# Delta-sigma ADCs in a nutshell, part 2: the modulator

-January 17, 2008

A delta-sigma converter uses many samples from the modulator to produce a stream of 1-bit codes. The delta-sigma ADC accomplishes this task by using an input-signal quantizer running at a high sample rate. Like all quantizers, the delta-sigma modulator takes an input and produces a stream of digital values that represents the voltage of the input. You can look at the delta-sigma modulator in the time or in the frequency domain. If you look at a time-domain representation, you can see the mechanics of a first-order modulator (Figure 1).

The modulator measures the difference between the analog-input signal and the analog output of a feedback DAC. An integrator then measures the analog-voltage output of the summing junction and presents a sloping signal to the 1-bit ADC. The 1-bit ADC converts the integrator’s output signal to a digital one or zero. Using the system clock, the ADC sends the 1-bit digital signal to the modulator’s output, as well as back through the feedback loop, where a 1-bit DAC is waiting.

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The 1-bit ADC digitizes the signal to a coarse output code that has the quantization noise (ei) of the converter. The modulator output is equal to the input plus the quantization noise, (ei–ei–1). As this formula shows, the quantization noise is the difference of the current error (ei) minus the previous error (ei–1) of the modulator. The time-domain output signal is a pulse-wave representation of the input signal at the sampling frequency, fS. If you average the output-pulse train, it equals the value of the input signal.

The frequency-domain diagram tells a different story (Figure 2). The time-domain output pulses in the frequency domain appear as the input signal (or spur) and shaped noise. The noise characteristic in Figure 2 is the key to the modulator’s frequency operation.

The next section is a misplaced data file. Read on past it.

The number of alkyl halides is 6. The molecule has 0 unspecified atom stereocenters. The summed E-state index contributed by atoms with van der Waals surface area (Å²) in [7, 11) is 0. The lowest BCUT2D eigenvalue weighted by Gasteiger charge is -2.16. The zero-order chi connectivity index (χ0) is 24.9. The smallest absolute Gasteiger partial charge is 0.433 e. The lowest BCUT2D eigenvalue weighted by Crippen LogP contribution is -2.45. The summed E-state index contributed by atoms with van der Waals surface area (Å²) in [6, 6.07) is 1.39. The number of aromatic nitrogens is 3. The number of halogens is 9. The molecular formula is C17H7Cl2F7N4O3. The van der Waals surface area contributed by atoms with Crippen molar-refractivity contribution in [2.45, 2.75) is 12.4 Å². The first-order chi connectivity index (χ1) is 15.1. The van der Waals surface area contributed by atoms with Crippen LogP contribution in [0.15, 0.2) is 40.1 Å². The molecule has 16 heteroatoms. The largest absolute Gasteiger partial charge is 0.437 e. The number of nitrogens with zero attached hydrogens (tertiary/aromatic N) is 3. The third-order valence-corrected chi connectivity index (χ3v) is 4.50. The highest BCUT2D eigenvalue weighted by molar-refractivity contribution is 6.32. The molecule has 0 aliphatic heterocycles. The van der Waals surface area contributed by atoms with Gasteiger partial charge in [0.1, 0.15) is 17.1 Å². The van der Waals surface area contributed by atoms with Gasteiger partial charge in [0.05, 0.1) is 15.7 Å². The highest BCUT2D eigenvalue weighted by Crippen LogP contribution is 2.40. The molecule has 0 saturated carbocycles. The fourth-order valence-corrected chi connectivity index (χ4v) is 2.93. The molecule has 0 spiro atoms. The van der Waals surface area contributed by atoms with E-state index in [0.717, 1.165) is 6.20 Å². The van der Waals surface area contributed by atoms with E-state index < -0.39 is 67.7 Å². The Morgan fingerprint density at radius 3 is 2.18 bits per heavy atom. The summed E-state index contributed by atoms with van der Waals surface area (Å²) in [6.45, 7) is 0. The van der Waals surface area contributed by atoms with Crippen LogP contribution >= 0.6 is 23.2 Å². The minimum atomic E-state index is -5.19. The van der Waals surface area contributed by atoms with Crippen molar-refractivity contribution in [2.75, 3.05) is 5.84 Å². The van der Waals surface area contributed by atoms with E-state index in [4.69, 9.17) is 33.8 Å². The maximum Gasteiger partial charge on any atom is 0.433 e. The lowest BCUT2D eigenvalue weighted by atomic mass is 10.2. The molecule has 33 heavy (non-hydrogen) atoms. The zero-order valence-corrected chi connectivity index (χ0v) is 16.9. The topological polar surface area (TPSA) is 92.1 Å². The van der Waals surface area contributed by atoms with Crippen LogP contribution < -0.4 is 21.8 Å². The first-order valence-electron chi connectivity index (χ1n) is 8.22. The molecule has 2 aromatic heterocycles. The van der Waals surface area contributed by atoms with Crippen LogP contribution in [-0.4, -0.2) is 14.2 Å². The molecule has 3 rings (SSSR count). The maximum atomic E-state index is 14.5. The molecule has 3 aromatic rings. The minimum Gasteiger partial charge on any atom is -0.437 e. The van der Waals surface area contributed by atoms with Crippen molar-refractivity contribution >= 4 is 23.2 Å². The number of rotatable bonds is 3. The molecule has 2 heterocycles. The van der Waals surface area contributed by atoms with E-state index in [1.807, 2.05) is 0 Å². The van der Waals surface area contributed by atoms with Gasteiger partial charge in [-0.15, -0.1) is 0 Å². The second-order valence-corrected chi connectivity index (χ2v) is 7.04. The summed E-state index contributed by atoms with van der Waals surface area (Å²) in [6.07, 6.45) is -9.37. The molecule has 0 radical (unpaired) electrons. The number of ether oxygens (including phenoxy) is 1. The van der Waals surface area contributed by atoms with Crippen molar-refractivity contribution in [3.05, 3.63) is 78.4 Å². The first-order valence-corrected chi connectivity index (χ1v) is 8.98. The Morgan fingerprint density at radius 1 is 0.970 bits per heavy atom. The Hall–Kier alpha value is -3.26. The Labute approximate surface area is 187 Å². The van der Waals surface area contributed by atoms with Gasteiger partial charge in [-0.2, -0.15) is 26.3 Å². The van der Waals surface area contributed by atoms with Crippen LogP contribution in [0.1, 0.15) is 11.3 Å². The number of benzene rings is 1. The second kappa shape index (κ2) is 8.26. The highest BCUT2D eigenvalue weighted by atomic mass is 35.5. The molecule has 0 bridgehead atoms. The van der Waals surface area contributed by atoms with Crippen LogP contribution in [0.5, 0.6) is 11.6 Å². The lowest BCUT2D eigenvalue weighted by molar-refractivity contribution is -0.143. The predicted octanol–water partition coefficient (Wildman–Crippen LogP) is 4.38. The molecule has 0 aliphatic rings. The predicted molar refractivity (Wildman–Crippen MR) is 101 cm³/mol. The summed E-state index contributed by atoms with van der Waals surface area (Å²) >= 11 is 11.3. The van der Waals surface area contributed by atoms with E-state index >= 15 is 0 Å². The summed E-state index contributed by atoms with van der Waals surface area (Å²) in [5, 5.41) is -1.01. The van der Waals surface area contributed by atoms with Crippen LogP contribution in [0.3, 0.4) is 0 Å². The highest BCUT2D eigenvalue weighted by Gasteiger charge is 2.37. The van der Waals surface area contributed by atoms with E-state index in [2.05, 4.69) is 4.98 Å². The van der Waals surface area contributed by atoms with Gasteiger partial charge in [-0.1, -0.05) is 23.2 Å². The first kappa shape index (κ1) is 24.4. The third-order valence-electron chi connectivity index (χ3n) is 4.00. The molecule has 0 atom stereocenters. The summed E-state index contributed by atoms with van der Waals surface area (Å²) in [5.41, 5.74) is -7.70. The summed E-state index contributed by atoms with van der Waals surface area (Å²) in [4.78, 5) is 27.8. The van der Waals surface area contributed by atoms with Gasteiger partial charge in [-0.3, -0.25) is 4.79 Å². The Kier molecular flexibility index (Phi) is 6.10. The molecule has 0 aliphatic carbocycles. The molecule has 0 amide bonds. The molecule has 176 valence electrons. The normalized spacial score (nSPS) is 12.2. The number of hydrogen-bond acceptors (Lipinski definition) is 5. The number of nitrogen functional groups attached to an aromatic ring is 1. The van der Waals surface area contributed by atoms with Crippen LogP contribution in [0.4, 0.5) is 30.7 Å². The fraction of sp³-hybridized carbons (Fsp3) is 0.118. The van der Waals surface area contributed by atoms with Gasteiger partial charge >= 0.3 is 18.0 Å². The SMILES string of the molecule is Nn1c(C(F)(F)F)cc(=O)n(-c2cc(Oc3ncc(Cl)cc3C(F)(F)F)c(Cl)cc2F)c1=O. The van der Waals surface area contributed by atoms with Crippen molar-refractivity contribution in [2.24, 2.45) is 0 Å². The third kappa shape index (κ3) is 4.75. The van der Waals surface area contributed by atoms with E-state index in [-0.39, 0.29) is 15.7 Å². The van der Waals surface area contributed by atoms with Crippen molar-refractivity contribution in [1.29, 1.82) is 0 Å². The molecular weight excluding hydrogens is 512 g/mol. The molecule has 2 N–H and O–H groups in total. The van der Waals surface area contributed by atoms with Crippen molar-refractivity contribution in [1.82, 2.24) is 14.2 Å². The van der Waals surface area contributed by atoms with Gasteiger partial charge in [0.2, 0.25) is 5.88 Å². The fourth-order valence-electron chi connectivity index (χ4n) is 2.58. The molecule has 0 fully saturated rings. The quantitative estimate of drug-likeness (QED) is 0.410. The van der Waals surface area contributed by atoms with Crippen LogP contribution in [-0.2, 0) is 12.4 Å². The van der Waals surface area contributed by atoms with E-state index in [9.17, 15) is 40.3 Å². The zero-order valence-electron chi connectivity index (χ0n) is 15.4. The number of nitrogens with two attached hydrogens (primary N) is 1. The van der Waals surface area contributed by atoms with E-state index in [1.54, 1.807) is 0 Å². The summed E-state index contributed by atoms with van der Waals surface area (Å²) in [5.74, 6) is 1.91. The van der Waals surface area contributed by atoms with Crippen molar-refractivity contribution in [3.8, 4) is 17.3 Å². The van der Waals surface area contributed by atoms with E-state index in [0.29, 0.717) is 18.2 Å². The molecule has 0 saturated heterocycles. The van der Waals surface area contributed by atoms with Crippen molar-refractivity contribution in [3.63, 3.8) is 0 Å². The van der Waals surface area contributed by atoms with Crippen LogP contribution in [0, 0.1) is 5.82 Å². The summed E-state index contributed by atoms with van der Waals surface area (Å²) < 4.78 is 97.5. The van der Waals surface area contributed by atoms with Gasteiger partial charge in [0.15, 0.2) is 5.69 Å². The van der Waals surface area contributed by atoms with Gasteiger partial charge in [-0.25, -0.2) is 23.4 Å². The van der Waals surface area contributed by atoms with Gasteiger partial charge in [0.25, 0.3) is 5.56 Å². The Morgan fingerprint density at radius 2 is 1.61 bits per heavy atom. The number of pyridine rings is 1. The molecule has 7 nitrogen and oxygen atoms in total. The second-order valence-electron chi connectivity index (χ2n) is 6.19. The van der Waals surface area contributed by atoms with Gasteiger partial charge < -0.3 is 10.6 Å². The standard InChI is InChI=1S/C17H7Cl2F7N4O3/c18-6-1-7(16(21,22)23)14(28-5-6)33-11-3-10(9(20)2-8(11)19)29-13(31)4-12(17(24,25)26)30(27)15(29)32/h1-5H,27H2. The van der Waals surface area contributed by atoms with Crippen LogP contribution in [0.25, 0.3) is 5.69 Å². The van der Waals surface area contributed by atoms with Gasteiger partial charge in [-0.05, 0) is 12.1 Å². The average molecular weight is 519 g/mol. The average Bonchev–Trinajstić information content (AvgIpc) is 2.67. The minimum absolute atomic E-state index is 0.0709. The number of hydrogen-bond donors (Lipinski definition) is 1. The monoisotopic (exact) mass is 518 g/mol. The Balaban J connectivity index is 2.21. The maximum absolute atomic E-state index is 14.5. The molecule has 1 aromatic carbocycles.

Unlike most quantizers, the delta-sigma modulator includes an integrator that shapes the quantization noise. The noise spectrum at the modulator output is not flat. More important, in a frequency analysis, you can see how the modulator shapes the noise to higher frequencies, facilitating the production of a higher resolution result.

The modulator output in Figure 2 shows that the quantization noise of the modulator starts low at 0 Hz, rises rapidly, and then levels off at a maximum value at the modulator sampling frequency.

Integrating twice with a second-order modulator, instead of just once, is a great way to minimize low-frequency quantization noise. Most delta-sigma modulators are of a higher order. For instance, the designs of the more popular delta-sigma converters include second-, third-, fourth-, fifth, or sixth-order modulators. Multi-order modulators shape the quantization noise even harder to higher frequencies.

 References Baker, Bonnie, “Delta-sigma ADCs in a nutshell,” EDN, Dec 14, 2007, pg 22. Baker, RJ, CMOS mixed-signal circuit design, Wiley & Sons, ISBN 0471227544, May 2002.